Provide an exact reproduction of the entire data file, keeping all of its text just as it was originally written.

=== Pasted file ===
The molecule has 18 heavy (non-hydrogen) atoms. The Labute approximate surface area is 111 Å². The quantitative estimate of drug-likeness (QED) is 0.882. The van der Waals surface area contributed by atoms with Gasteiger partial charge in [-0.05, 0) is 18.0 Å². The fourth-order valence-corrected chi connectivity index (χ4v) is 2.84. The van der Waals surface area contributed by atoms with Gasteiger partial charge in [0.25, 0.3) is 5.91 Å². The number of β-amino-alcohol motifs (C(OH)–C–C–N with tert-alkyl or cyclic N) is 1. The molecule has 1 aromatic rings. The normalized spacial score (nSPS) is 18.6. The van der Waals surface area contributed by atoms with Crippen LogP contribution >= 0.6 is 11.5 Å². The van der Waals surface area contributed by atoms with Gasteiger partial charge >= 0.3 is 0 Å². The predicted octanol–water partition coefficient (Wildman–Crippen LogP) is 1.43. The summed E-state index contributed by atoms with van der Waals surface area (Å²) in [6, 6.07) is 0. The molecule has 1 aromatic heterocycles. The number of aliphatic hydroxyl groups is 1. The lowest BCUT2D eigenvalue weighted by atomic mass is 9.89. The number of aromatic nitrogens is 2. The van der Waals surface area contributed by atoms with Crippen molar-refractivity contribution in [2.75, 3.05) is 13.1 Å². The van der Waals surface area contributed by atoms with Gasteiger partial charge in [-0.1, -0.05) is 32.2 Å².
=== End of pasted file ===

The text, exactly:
The molecule has 18 heavy (non-hydrogen) atoms. The Labute approximate surface area is 111 Å². The quantitative estimate of drug-likeness (QED) is 0.882. The van der Waals surface area contributed by atoms with Gasteiger partial charge in [-0.05, 0) is 18.0 Å². The fourth-order valence-corrected chi connectivity index (χ4v) is 2.84. The van der Waals surface area contributed by atoms with Gasteiger partial charge in [0.25, 0.3) is 5.91 Å². The number of β-amino-alcohol motifs (C(OH)–C–C–N with tert-alkyl or cyclic N) is 1. The molecule has 1 aromatic rings. The normalized spacial score (nSPS) is 18.6. The van der Waals surface area contributed by atoms with Crippen LogP contribution >= 0.6 is 11.5 Å². The van der Waals surface area contributed by atoms with Gasteiger partial charge >= 0.3 is 0 Å². The predicted octanol–water partition coefficient (Wildman–Crippen LogP) is 1.43. The summed E-state index contributed by atoms with van der Waals surface area (Å²) in [6, 6.07) is 0. The molecule has 1 aromatic heterocycles. The number of aliphatic hydroxyl groups is 1. The lowest BCUT2D eigenvalue weighted by atomic mass is 9.89. The number of aromatic nitrogens is 2. The van der Waals surface area contributed by atoms with Crippen molar-refractivity contribution in [2.75, 3.05) is 13.1 Å². The van der Waals surface area contributed by atoms with Gasteiger partial charge in [-0.1, -0.05) is 32.2 Å².